-Can you help our friend John get back to Canada.
John Carriero was born in Portugal in 1956 and moved to Canada as a four year old, settling in Vancouver in 1960 at a home on East 16th Avenue. While John’s father was busy supporting the family in concrete construction, and his mother a homemaker with John he attended Florence Nightengale Elementary School, and later Sir Charles Tupper Secondary. John had a happy and active childhood in East Vancouver, and fondly remembers time spent with many friends around Robson Park in the 1970s. John’s parents were hard working and excited about their new life in Canada. As landed immigrants, within a couple of years of their arrival they formally became Canadian citizens. The whole family was proud. There was one unfortunate situation. John’s parents mistakenly thought when they became citizens, they believed their children automatically were too. While two of his younger sisters were born in Canada, John himself officially remained a landed immigrant.
Life continued on, and for John--who really knew of no other home than Vancouver simply continued in thinking he was as Canadian--as the rest of the family. He had no other reason to believe otherwise with all but his first few years as a baby spent in Canada. The oversight from his parents resulted in him never getting his official status. When he eventually realized the situation himself, he intended to properly apply to officially become a citizen but there was never a pressing need. He regarded himself as Canadian in every other was—especially as Vancouver was home, and he had no plans to leave.
After High School, John unfortunately, as many young men of his age who grew up in East Vancouver in the turbulent 1970s, fell into the wrong crowd in the 1980s. It was a time he certainly now very much regrets. In 1994 he was arrested and charged with possession and trafficking a narcotic. He was released on bail, and convicted in February 1996 where he served a three year sentence, but was paroled in less then a year with good behaviour. He’d learned a hard lesson. But the drug charge came to the attention of Canadian immigration authorities, who surprisingly ordered him to appear an immigration hearing while he was in prison. When he explained to Immigration authorities he would obviously not be able to attend the hearing while incarcerated, somehow John was categorized as failing to appear! Incredibly, when he was released from jail, he was picked up by the Vancouver Police Dept, and after just two short immigration hearings, he was deported less than two weeks later.
Johns family was distraught. He was handcuffed, waist and ankle shackled and escorted by a three-man escort of Immigration officers onto a plane. He couldn’t understand why he was being treated like a mass murderer or terrorist. From Vancouver, he was deported to Portugal—a country that he had never known, and couldn’t speak the language. He was alone, and the stress of being in a foreign country with no immediate options to return home was worse than any prison sentence. He eventually gathered enough money to move to London in 1999 where there he could at least speak English, and did his best to try to have some normalcy. John has lived there since—but he never forgot home, and knew he had to try all he could to return to Vancouver and hoped he could become a legal Canadian citizen.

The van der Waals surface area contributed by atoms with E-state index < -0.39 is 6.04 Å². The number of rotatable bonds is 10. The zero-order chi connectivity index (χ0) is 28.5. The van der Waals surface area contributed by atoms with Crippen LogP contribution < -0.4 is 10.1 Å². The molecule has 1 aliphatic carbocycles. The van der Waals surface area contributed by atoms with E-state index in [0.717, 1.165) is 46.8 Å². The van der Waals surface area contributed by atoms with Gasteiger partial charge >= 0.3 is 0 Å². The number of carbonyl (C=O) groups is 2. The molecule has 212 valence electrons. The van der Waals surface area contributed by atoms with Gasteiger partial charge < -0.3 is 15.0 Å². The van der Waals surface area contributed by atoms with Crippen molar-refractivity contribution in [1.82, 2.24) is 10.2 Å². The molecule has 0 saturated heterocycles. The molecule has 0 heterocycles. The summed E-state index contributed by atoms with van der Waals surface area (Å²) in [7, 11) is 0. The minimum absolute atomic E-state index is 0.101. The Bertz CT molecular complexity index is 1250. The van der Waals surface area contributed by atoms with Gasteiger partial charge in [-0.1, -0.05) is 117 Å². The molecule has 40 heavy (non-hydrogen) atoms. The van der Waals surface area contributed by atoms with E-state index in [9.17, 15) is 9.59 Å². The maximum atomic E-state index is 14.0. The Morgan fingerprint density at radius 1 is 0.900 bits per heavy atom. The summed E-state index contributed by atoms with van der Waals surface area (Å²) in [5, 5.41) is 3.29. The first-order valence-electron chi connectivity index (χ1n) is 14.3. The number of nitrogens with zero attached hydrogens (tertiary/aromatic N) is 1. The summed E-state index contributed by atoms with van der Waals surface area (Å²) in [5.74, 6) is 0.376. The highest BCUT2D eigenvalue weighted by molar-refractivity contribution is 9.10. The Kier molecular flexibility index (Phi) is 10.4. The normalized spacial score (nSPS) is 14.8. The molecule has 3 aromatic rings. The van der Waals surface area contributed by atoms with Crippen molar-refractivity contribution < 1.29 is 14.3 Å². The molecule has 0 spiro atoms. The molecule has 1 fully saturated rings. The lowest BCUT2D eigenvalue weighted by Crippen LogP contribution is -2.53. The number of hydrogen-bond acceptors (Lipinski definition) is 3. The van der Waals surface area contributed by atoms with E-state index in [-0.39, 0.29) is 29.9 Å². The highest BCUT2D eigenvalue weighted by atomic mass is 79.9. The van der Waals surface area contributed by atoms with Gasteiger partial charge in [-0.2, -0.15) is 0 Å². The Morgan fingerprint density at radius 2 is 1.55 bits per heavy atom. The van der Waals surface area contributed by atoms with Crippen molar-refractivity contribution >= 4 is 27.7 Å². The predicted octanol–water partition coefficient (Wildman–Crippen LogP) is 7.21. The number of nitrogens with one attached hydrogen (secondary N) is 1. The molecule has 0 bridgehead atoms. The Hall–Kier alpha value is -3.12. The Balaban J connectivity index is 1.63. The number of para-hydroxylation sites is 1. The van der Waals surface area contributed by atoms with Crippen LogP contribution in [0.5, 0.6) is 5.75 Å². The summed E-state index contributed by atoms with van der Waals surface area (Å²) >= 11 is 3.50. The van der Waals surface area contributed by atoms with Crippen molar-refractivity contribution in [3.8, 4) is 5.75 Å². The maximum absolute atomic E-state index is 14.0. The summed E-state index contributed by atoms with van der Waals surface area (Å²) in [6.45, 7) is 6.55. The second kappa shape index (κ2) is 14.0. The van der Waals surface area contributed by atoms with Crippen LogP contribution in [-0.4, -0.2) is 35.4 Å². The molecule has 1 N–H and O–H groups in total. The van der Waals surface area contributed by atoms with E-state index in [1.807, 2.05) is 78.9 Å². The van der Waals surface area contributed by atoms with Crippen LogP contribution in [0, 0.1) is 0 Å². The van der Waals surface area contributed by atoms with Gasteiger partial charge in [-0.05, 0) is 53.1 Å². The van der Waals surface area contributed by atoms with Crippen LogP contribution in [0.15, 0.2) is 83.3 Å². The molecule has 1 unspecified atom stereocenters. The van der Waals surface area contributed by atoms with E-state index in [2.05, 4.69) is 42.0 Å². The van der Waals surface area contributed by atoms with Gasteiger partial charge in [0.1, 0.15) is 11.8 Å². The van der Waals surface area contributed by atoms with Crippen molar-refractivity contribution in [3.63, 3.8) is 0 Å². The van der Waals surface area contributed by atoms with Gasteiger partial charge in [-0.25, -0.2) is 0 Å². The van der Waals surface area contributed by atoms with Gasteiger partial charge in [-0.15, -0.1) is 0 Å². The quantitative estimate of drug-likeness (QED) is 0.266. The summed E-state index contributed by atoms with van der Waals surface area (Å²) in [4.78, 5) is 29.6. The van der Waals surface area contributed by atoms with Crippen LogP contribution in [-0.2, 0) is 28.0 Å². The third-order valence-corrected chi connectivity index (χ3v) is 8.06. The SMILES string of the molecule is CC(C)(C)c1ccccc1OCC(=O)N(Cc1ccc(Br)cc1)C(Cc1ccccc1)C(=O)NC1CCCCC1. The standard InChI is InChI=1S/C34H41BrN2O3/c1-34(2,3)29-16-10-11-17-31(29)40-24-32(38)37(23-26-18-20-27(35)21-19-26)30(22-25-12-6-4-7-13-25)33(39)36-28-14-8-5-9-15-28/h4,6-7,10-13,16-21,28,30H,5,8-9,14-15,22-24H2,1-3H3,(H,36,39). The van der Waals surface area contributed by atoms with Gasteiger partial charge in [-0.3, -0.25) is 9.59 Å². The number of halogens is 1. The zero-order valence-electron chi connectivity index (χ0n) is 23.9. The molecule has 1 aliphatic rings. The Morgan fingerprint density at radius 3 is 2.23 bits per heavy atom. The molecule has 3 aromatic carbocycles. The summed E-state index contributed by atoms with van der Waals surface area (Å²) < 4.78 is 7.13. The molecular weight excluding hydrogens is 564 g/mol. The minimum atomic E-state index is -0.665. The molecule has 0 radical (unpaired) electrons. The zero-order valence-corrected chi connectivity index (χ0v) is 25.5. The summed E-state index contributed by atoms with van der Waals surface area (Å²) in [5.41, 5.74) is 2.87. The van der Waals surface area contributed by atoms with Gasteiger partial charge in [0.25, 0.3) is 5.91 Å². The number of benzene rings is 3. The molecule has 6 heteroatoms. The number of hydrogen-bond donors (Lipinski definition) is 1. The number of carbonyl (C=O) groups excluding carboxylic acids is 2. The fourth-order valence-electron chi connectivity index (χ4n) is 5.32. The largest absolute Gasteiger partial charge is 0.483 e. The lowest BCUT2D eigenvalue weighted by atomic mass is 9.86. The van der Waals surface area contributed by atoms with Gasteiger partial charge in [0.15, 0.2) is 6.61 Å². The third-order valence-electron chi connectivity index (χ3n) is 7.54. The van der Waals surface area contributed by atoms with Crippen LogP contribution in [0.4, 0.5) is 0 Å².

John tried to return to Canada in 2009, but suffered another setback when he was stopped at Toronto airport in 2009 and told he need to get a pardon to enter. Sent back to the UK, he did just that. The good news is that he received a full pardon in September 2016.
John's goal now is to get the necessary paperwork to return to Canada to visit, and put in motion the work to have a lawyer help him apply for a Temporary Resident’s Visa and eventually apply to officially become a Canadian citizen. On top of the good news of his pardon, John has found a leading immigration lawyer in Vancouver to take his case, but there will definitely be some costs in drafting his legal paperwork—a complex task not easy for one to do without the professional services of a lawyer—and that’s where we hope you’ll come in, to help us and our friend.
While John did break the law over 24 years ago, he paid for his crime in a Canadian jail. While the sentence then was three years, he has instead essentially paid the cost of a life sentence for the 25 years he has not been able to come home and see his friends and family again, and live in the country he calls home.
“The only family I have is in Vancouver. My brothers, sisters, cousins, nephews, goddaughters, and countless friends way too many to list them”, John says. Those friends have joined together to help crowdsource the funding for John’s legal fund and return him to Canada where he belongs, and we hope you’ll help us. Even the smallest of donations help to add up.
John’s real home is in Vancouver, and now his many friends and family are hoping to finally help him secure the proper legal paperwork, and get back to where he deserves to be again.
- Brian Kelly
- Brian Kelly
- Paul & Sylvia
- Teddy Moore
- Greg & Steve Hennessy
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